In the United Kingdom, The Truth About Love entered the UK Albums Chart at number two, selling 80,000 copies, behind The Killers' Battle Born which sold 94,000 copies.[144] As of February 2019, the album has sold 907,000 sales in the UK and has been certified 3× Platinum by the British Phonographic Industry (BPI).[145][146] In France, it debuted at number four on the official album chart with 17,855 traditional units.[147] The Syndicat National de l'Édition Phonographique (SNAP) certified the album platinum, which denotes sales of 100,000 copies.[148] In other regions, The Truth About Love reached number one on charts in Austria, Germany, Sweden, and Switzerland,[149][150][151][152] and peaked within the top ten in Denmark, Italy, the Netherlands, and Spain, among others.[153][154][155][156]

In Australia, The Truth About Love debuted at number one on the ARIA Albums Chart with first-week sales of 74,293 copies, becoming Pink's fourth number-one album in the country and claiming the biggest single-week sales of 2012.[157][158] The album spent ten non-consecutive weeks at the summit of the chart, becoming the longest-running number-one album since Adele's 21 (2011).[159] The Truth About Love was the nation's highest-selling album of both 2012 and 2013, thus becoming the first album to ever achieve this feat.[160][161] As of January 2014, it has sold 560,000 copies and was certified 9× Platinum by the Australian Recording Industry Association (ARIA) for selling over 630,000 units.[162][163] The album experienced similar success in New Zealand, debuting at the top of the Official New Zealand Music Chart and spending six non-consecutive weeks there.[164] It received a 4× Platinum certification from Recorded Music NZ (RMNZ) for shipments of over 60,000 units.[165] Globally, The Truth About Love was the seventh best-selling album of 2012, with sales of 2.6 million copies,[166] and by November 2016, it had sold an estimated seven million copies worldwide.[167]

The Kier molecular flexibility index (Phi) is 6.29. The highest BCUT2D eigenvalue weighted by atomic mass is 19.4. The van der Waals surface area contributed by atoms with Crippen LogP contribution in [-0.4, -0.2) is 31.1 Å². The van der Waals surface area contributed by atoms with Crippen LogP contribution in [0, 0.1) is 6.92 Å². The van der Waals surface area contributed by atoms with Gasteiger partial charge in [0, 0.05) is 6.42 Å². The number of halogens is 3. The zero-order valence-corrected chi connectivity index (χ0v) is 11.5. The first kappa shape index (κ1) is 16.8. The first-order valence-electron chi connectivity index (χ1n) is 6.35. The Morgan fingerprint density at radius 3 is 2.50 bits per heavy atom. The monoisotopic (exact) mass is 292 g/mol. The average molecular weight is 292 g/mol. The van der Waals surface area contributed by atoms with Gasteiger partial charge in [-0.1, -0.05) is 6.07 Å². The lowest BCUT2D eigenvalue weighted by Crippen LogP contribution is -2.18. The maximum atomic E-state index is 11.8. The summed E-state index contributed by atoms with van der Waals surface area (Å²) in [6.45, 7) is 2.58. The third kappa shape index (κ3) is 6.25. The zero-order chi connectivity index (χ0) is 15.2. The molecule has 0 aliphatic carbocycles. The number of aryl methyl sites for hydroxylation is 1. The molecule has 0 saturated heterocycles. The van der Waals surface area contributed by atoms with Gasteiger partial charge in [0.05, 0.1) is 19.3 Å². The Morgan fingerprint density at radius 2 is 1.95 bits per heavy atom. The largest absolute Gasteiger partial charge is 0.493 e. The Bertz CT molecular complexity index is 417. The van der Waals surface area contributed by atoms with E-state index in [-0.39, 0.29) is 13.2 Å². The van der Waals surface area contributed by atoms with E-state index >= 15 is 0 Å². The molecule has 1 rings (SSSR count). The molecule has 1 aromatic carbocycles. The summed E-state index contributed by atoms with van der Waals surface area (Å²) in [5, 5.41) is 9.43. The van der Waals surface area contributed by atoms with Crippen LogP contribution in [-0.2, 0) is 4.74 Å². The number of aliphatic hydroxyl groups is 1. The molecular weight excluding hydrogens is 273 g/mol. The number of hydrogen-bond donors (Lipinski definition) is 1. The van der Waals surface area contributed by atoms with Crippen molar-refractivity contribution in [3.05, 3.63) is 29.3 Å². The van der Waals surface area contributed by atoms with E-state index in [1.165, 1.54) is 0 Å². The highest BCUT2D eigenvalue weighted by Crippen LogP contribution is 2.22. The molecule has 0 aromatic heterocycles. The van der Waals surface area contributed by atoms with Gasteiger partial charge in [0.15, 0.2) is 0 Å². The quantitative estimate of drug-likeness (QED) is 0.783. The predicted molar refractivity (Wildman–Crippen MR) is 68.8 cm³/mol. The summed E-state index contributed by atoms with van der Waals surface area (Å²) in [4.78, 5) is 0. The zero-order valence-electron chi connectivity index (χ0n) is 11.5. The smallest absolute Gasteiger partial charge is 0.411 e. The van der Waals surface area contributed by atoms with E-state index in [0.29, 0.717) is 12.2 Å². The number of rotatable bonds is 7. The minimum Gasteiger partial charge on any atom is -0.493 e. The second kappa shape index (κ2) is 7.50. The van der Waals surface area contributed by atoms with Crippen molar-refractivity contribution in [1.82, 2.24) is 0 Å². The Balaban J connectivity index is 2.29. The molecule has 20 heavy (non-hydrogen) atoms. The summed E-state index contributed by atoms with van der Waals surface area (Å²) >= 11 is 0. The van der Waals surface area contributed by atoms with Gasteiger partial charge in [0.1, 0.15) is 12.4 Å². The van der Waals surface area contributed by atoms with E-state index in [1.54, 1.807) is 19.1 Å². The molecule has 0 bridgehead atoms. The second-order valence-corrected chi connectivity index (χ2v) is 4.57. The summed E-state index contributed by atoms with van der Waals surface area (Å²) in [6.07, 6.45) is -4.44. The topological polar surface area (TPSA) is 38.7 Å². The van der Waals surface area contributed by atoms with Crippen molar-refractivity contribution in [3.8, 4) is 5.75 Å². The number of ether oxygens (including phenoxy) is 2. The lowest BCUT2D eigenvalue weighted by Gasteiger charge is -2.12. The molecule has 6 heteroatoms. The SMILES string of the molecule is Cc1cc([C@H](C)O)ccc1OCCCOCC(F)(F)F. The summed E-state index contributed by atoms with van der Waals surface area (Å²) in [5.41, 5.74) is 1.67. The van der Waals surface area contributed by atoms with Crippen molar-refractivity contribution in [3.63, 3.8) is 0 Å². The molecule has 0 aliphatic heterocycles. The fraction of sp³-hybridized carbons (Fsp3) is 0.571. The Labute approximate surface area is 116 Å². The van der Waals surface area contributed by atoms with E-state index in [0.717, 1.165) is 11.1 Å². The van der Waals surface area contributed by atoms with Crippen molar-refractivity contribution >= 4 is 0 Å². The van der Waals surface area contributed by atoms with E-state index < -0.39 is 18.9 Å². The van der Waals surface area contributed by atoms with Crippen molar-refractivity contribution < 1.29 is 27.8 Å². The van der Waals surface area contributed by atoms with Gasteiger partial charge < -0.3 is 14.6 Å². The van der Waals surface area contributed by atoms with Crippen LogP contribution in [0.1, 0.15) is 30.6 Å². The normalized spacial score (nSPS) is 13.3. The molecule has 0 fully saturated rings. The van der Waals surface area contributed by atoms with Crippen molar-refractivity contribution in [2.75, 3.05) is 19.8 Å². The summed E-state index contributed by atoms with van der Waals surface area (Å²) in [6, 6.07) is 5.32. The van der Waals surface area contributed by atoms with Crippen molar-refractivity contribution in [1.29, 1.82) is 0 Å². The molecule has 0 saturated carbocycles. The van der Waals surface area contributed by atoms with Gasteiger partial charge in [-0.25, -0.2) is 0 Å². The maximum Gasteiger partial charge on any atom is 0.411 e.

Track listing[edit]

The Truth About Love – Standard edition[10]
No.TitleWriter(s)Producer(s)Length
1."Are We All We Are"
  • Walker
  • Hill
  • Haynie
3:37
2."Blow Me (One Last Kiss)"Kurstin4:16
3."Try"
Kurstin4:07
4."Just Give Me a Reason" (featuring Nate Ruess)
Bhasker4:02
5."True Love" (featuring Lily Allen)
  • Pink
  • Allen
  • Kurstin
Kurstin3:50
6."How Come You're Not Here?"
  • Pink
  • Kurstin
Kurstin3:12
7."Slut Like You"
  • Martin
  • Shellback
3:42
8."The Truth About Love"
3:50
9."Beam Me Up"
  • Pink
  • Mann
Mann4:27
10."Walk of Shame"
  • Pink
  • Kurstin
Kurstin2:42
11."Here Comes the Weekend" (featuring Eminem)
  • DJ Khalil
  • Chin Injeti
  • John Brown[b]
4:24
12."Where Did the Beat Go?"4:18
13."The Great Escape"Wilson4:24
Total length:50:49
The Truth About Love – US and Canadian iTunes Store edition (bonus tracks)[168][169]
No.TitleWriter(s)ProducersLength
14."Chaos & Piss"Eg White3:59
15."Timebomb"
  • Pink
  • Kurstin
Kurstin3:34
Total length:58:22
The Truth About Love Target and international deluxe edition (bonus tracks)[170][171]
No.TitleWriter(s)ProducersLength
14."My Signature Move"
  • Pink
  • Walker
  • Jake Sinclair
Walker3:44
15."Is This Thing On?"
  • Pink
  • Walker
  • Sinclair
Walker4:21
16."Run"
  • Pink
  • Walker
  • Sinclair
Walker4:11
17."Good Old Days"
  • Pink
  • Mann
  • Schuler
4:02
Total length:67:07
The Truth About Love – International deluxe iTunes Store edition (bonus tracks)[172]
No.TitleWriter(s)ProducersLength
18."Chaos & Piss"
  • Pink
  • White
White3:59
19."Timebomb"
  • Pink
  • Kurstin
Kurstin3:34
Total length:74:40
The Truth About Love – Japanese edition (bonus track)[173]
No.TitleWriter(s)ProducersLength